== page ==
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You site : Adoption of a fuel tax system is not all that obvious

 Adoption of a fuel tax system is not all that obvious [2007/3/7]

(People Daily, Mar 7, 2007) "Selecting the right time to launch the fuel tax" has almost become a clich used to address people's concerns about when China will introduce the long-awaited tax system.

This term was reiterated in a report by the Ministry of Finance at the Fifth Session of the 10th National People's Congress. The report stressed that the fuel tax adoption process will be accelerated in 2007, and the fuel tax will be launched "at the right time".

Many questions surround when "the right time" will be and what will make that "the right time". Most grassroots consumers agree that an acceptable oil price seems to be the most important factor in determining "the right time".

According to the State Information Center's forecasts, the average global oil price will rise to a comparatively high levelof $55 to $65 per barrel this year. Such a prediction suggests that the chances that the authorities will pass the fuel tax resolution in 2007 are slim.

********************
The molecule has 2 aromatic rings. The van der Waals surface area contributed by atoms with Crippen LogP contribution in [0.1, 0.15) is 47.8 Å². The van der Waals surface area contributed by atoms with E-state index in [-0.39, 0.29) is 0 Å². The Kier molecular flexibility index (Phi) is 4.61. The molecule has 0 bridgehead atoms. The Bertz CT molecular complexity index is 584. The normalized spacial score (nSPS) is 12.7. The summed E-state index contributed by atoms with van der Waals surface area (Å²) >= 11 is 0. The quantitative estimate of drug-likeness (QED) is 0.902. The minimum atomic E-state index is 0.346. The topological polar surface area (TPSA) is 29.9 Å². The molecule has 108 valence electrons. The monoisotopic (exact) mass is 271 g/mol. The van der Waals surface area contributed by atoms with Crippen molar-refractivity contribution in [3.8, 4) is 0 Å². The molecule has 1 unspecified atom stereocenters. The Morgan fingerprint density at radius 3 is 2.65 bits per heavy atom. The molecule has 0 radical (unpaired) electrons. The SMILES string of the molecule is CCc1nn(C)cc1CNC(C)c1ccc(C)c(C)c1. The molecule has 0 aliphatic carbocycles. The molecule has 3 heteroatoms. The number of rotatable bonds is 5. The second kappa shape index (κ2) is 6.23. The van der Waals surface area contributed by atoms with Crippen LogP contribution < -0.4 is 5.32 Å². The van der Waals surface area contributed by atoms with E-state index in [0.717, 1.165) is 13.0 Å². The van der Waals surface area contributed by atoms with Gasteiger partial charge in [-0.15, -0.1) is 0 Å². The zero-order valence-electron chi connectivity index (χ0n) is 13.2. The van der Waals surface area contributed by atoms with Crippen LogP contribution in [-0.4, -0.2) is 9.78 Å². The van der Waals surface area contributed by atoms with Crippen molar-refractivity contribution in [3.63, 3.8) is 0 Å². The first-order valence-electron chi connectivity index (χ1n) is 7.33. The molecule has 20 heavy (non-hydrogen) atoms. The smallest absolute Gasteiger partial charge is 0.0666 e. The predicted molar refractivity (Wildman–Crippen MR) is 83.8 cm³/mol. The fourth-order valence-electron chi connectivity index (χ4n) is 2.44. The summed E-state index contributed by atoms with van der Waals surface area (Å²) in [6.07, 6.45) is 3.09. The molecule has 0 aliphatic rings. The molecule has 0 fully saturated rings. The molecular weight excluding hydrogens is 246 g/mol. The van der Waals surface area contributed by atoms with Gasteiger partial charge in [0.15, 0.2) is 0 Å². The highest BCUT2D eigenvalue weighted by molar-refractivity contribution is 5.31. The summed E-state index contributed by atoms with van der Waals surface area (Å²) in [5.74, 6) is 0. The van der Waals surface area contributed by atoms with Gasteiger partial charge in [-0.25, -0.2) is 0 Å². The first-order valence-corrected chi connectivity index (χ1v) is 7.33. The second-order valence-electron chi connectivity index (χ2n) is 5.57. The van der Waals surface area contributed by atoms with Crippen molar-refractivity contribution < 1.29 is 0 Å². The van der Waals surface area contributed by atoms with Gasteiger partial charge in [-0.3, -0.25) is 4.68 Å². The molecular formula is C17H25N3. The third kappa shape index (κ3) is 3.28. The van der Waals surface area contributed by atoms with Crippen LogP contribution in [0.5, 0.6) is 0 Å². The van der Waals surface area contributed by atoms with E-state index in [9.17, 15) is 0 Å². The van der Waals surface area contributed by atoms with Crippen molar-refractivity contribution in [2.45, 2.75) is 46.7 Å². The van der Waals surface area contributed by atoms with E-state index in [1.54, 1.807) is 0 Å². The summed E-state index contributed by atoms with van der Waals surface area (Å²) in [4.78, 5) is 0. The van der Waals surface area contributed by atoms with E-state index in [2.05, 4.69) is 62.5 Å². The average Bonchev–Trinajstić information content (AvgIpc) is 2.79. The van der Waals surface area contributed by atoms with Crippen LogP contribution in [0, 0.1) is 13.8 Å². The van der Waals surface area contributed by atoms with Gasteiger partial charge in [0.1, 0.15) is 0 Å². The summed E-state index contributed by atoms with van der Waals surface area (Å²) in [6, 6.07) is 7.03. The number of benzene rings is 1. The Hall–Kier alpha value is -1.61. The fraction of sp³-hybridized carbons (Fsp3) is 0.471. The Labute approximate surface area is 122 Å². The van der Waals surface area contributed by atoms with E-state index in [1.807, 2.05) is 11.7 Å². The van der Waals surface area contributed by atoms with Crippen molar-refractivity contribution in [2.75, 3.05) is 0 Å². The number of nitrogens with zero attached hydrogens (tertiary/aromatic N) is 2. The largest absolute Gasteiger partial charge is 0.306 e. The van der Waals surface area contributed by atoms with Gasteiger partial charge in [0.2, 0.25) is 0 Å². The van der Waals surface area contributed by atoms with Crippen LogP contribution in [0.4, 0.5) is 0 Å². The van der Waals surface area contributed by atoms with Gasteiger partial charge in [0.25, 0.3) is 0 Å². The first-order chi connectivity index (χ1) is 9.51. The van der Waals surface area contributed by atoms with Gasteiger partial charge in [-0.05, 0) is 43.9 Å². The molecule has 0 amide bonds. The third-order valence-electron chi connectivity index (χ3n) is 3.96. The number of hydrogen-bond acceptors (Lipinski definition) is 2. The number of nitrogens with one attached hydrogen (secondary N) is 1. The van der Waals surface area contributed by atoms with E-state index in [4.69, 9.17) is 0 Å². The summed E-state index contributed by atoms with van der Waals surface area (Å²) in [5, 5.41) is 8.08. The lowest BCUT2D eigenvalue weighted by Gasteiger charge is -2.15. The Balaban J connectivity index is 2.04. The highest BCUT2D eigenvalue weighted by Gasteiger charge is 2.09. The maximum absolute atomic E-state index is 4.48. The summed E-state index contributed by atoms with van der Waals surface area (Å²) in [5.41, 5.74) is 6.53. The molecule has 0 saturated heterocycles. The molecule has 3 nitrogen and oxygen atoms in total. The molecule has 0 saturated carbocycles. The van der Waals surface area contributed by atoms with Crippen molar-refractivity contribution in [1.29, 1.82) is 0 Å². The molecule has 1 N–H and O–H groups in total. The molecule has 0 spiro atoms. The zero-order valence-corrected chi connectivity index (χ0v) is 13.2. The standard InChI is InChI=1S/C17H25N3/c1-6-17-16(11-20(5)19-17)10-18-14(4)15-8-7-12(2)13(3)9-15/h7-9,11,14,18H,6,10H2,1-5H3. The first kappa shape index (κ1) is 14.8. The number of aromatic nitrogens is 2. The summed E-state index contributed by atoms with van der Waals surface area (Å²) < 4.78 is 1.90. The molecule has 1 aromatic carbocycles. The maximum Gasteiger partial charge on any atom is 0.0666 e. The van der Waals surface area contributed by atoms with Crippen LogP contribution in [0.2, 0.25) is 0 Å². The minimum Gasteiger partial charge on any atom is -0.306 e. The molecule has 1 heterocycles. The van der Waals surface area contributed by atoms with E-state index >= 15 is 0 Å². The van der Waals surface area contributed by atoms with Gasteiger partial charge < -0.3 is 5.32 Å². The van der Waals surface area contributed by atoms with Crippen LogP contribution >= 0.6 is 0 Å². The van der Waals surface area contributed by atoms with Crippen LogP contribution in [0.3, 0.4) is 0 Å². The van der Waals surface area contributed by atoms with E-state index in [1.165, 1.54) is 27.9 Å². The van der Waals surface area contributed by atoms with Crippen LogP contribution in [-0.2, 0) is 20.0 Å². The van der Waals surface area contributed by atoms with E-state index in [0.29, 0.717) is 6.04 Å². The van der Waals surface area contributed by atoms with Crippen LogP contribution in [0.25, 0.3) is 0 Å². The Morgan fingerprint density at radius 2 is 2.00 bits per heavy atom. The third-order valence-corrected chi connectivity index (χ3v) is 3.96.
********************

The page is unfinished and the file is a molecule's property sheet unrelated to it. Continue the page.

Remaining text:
China reportedly came up with a fuel tax collection proposal around 2001, but the "high" oil price (more than $20 per barrel) at that time caused authorities to hesitate in making a decision. The question then arises: with global crude oil prices soaring to more than $60 per barrel, how can authorities adopt a fuel tax system that would for grassroots consumers at least further increase the already lofty gasoline and diesel prices?

Opposition from certain government departments is another key reason China has not yet adopted a national fuel taxation mechanism.

Every year, car owners in China pay road maintenance fees to all levels of the transportation administration.

If the fee is replaced by a fuel tax, transportation watchdogs will have less income to work with, making it difficult for the authorities to strike a balance between national and departmental interests.

Also, the State has started collecting road maintenance fees for 2007, which most likely means that fuel tax collection is not feasible this year, despite the Ministry of Finance's report.

Wu Jinglian, a renowned economist with the Development Research Center (DRC) under the State Council, called for the adoption of a fuel tax as soon as possible to curb oil consumption and enhance environmental awareness.

However, planners should consider the negative impacts the oil price hike and oil tax will have on normal people's daily lives and the auto industry's operations.

Source: People Daily


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